Birth Day: A Pediatrician Explores the Science, the History, and the Wonder of Childbirth

Mark Sloan, Author Ballantine $25 (384p) ISBN 978-0-345-50286-5

California pediatrician Sloan has helped deliver more than 3,000 babies, and he marvelously captures the precarious nature of childbirth—both its joys and its anxieties—while treating readers to an informal and captivating history of the medical practices surrounding birth in America. Sloan shares his first bumbled attempts at delivering babies as an intern, which leads him into reflect on why doctors persist in having women lie down to give birth when standing or squatting are better physical postures for it. Sloan ranges surely and splendidly over epidurals, cesarean births, premature birth and neonatal nurseries, as well as the state of an infant's five senses at birth. For example, he points out that the fetus not only smells the foods its mother eats, it remembers them after birth and tends to like what it remembers. Sloan counsels that women cannot prepare for labor, because events change rapidly during the process. He advises women to surround themselves with the people they love: “unlike other labor pain relievers she may choose, their benefits will last the rest of her life.” (Apr.)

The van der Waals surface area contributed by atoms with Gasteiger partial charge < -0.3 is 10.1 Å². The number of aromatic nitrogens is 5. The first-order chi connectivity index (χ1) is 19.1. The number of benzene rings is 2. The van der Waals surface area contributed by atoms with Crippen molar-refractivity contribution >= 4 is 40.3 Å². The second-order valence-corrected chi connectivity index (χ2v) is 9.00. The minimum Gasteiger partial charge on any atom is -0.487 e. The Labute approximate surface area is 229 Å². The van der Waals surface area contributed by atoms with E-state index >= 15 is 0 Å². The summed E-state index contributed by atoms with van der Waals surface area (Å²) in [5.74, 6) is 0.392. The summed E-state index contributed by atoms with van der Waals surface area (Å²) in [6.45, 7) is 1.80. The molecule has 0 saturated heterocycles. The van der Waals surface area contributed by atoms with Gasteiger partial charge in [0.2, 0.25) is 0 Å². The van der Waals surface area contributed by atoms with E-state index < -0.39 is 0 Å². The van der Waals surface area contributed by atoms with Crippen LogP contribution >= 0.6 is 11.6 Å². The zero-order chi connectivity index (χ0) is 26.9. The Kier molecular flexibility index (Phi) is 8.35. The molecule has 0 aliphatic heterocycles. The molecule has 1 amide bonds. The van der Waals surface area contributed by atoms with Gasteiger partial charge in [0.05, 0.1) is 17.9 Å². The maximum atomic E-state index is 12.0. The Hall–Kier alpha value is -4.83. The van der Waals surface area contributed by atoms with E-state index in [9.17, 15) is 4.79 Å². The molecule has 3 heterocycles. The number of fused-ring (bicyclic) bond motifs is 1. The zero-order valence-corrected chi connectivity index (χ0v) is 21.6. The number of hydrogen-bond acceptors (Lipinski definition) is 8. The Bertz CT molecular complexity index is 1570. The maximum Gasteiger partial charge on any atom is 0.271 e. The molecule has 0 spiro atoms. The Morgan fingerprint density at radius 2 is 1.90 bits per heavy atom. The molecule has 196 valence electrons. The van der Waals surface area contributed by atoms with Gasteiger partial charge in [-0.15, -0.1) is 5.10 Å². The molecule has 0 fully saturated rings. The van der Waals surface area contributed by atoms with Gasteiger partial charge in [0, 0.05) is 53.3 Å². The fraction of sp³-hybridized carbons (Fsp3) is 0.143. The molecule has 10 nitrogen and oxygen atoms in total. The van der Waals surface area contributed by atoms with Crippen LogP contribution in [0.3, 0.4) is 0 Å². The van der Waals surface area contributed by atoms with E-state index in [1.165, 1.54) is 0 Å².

Reviewed on: 02/09/2009
Release date: 03/01/2009
Genre: Nonfiction
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